My husband is snapping at me for asking questions and his parents are telling him to give up on his farming business for now to devote himself to the care of his two sons. I am the breadwinner for the family, so if we need to bring home a high-needs baby, he needs to be the one to give up work opportunities for now. I feel guilty about this too.

My intent had been to have the baby and return to work the next week, as I had done with my first. I never thought to make a plan B. So I post ads for a locum and a babysitter for my older son, but as of now, no replies to either. And my patients don't understand why the office is closed down-they just want their doctor back.

I look back to all the times I thought I had so much stress in my life, school and residency especially, and they don't compare to this.

Today the first good news in a long time came. I have won two awards for continuing medical education courses. I will also have a chance to work as a locum in a place that I have wanted to work for a long time. This hint at my past organized life as an FP is so reassuring when the rest of my life is so chaotic and the future so uncertain.

I tell myself to focus on the positive and not worry about what can't be changed. This is what I have told past patients and this is what I do. I am learning a lot just sitting with my son in the NICU. I am donating milk to other babies. I am spending more time with family. I am learning empathy and how it feels to be a patient's mom. I have some of the best night-time babysitters around- the NICU nurses. Most of all, I know that in another time or place, my son would have died from this now corrected birth defect.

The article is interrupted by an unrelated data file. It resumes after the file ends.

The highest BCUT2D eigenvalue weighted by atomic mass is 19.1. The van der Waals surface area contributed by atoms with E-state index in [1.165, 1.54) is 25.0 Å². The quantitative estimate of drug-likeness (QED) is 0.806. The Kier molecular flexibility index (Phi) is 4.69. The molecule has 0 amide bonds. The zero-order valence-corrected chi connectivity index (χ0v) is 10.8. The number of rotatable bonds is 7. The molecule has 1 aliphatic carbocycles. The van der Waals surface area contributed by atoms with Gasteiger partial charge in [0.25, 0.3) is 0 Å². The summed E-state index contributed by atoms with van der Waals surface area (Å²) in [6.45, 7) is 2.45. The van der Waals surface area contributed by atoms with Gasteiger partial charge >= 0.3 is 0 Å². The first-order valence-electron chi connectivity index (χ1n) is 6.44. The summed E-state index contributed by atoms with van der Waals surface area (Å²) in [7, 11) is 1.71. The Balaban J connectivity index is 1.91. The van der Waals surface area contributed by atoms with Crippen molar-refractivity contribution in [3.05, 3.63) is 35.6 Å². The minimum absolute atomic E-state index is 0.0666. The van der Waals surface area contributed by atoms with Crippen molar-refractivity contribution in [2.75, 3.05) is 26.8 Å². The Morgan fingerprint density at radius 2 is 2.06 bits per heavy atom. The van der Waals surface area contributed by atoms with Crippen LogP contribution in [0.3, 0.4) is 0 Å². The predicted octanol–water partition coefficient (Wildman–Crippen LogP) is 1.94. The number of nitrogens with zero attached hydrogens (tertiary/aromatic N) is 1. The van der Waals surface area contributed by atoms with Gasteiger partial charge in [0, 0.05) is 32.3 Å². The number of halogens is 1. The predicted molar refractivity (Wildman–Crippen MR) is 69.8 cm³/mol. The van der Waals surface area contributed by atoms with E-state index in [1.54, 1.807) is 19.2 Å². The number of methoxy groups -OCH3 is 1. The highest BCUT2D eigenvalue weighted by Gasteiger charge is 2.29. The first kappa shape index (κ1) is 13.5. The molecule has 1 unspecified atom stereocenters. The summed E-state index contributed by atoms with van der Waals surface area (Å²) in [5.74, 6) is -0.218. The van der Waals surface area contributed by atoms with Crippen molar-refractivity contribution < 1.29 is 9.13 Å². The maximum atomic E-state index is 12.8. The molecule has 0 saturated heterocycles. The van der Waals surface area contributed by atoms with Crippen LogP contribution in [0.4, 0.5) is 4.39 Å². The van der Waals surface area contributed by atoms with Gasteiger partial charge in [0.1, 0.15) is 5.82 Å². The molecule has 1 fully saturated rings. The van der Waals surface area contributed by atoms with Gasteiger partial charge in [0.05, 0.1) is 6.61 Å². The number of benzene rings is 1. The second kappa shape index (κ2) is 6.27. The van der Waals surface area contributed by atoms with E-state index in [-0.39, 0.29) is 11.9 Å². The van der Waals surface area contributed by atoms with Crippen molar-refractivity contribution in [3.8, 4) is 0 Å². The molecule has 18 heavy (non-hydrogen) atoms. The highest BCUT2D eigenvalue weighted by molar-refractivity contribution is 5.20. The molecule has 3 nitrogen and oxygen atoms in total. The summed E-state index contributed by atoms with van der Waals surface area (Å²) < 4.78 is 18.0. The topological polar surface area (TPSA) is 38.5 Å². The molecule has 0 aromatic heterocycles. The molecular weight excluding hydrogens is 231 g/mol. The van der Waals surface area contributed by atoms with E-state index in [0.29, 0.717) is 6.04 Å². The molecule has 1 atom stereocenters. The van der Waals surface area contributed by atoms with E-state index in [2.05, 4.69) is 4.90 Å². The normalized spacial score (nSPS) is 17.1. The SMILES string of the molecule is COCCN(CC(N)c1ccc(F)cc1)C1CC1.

If this is how hard things can get, I hope that eventually things will swing back just as far in the other direction. Once they do, I will have to write again.


  1. Hugs to you. My son was born at 28 weeks and spent 12 weeks in the nicu then scn. He had surgery at 2 weeks and again at 2 months old. It's hard to understand the fear and uncertainty unless you've been there yourself. Try to find time to take care of yourself. eat, exercise, sleep as much as possible. Things will get better. My son is almost 4 and doing well with his nicu days in the past. I'm happy to chat by phone or email.

  2. I found this website as I was trolling the internet as I try and manage my life after my baby became severely ill. I wrote a long post and then could not publish so I will be brief.

    My baby was born almost dead, required cpr and treated in NICU for culture negative sepsis. We had a difficult transition after that and then he got sick again with strep pneumo bacteremia (that was unfortunately ignored by one of the nurses at this hospital I worked for) and subsequently meningitis and almost died AGAIN.